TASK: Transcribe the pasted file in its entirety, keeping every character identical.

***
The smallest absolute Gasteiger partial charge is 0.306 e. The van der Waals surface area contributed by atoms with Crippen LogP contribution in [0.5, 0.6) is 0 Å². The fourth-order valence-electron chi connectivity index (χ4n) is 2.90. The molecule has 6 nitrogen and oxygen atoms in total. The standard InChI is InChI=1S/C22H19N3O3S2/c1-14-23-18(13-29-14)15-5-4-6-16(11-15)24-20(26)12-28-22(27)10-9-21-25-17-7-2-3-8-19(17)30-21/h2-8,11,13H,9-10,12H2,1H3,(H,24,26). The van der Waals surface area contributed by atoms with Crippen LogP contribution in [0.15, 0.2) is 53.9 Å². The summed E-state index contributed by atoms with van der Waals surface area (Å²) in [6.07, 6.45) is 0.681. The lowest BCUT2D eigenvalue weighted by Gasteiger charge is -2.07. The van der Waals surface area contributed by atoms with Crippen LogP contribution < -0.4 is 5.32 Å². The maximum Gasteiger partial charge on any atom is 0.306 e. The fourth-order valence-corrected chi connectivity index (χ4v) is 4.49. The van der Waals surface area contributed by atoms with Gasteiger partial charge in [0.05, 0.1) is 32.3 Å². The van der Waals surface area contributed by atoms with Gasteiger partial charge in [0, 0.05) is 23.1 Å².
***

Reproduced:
The smallest absolute Gasteiger partial charge is 0.306 e. The van der Waals surface area contributed by atoms with Crippen LogP contribution in [0.5, 0.6) is 0 Å². The fourth-order valence-electron chi connectivity index (χ4n) is 2.90. The molecule has 6 nitrogen and oxygen atoms in total. The standard InChI is InChI=1S/C22H19N3O3S2/c1-14-23-18(13-29-14)15-5-4-6-16(11-15)24-20(26)12-28-22(27)10-9-21-25-17-7-2-3-8-19(17)30-21/h2-8,11,13H,9-10,12H2,1H3,(H,24,26). The van der Waals surface area contributed by atoms with Crippen LogP contribution in [0.15, 0.2) is 53.9 Å². The summed E-state index contributed by atoms with van der Waals surface area (Å²) in [6.07, 6.45) is 0.681. The lowest BCUT2D eigenvalue weighted by Gasteiger charge is -2.07. The van der Waals surface area contributed by atoms with Crippen LogP contribution < -0.4 is 5.32 Å². The maximum Gasteiger partial charge on any atom is 0.306 e. The fourth-order valence-corrected chi connectivity index (χ4v) is 4.49. The van der Waals surface area contributed by atoms with Gasteiger partial charge in [0.05, 0.1) is 32.3 Å². The van der Waals surface area contributed by atoms with Gasteiger partial charge in [0, 0.05) is 23.1 Å².